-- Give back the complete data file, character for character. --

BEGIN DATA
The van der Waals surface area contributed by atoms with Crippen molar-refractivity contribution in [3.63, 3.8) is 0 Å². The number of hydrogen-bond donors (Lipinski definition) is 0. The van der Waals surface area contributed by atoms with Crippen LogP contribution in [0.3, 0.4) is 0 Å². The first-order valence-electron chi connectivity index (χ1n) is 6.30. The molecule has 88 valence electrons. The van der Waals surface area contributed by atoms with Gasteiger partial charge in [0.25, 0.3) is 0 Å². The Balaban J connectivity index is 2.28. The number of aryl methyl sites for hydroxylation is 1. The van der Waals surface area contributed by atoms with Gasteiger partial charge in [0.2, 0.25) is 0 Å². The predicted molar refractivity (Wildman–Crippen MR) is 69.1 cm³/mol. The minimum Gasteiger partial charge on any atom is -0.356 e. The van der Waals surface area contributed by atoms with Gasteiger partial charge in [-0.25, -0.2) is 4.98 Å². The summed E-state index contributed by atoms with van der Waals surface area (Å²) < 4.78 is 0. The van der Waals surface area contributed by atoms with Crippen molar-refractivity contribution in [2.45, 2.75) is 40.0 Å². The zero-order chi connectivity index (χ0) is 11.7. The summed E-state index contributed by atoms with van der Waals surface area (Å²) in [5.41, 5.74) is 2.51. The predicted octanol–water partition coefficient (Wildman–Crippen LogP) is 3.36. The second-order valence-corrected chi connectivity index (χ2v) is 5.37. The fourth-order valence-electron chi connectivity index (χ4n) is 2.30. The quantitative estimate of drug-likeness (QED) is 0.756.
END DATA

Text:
The van der Waals surface area contributed by atoms with Crippen molar-refractivity contribution in [3.63, 3.8) is 0 Å². The number of hydrogen-bond donors (Lipinski definition) is 0. The van der Waals surface area contributed by atoms with Crippen LogP contribution in [0.3, 0.4) is 0 Å². The first-order valence-electron chi connectivity index (χ1n) is 6.30. The molecule has 88 valence electrons. The van der Waals surface area contributed by atoms with Gasteiger partial charge in [0.25, 0.3) is 0 Å². The Balaban J connectivity index is 2.28. The number of aryl methyl sites for hydroxylation is 1. The van der Waals surface area contributed by atoms with Gasteiger partial charge in [0.2, 0.25) is 0 Å². The predicted molar refractivity (Wildman–Crippen MR) is 69.1 cm³/mol. The minimum Gasteiger partial charge on any atom is -0.356 e. The van der Waals surface area contributed by atoms with Gasteiger partial charge in [-0.25, -0.2) is 4.98 Å². The summed E-state index contributed by atoms with van der Waals surface area (Å²) < 4.78 is 0. The van der Waals surface area contributed by atoms with Crippen molar-refractivity contribution in [2.45, 2.75) is 40.0 Å². The zero-order chi connectivity index (χ0) is 11.7. The summed E-state index contributed by atoms with van der Waals surface area (Å²) in [5.41, 5.74) is 2.51. The predicted octanol–water partition coefficient (Wildman–Crippen LogP) is 3.36. The second-order valence-corrected chi connectivity index (χ2v) is 5.37. The fourth-order valence-electron chi connectivity index (χ4n) is 2.30. The quantitative estimate of drug-likeness (QED) is 0.756.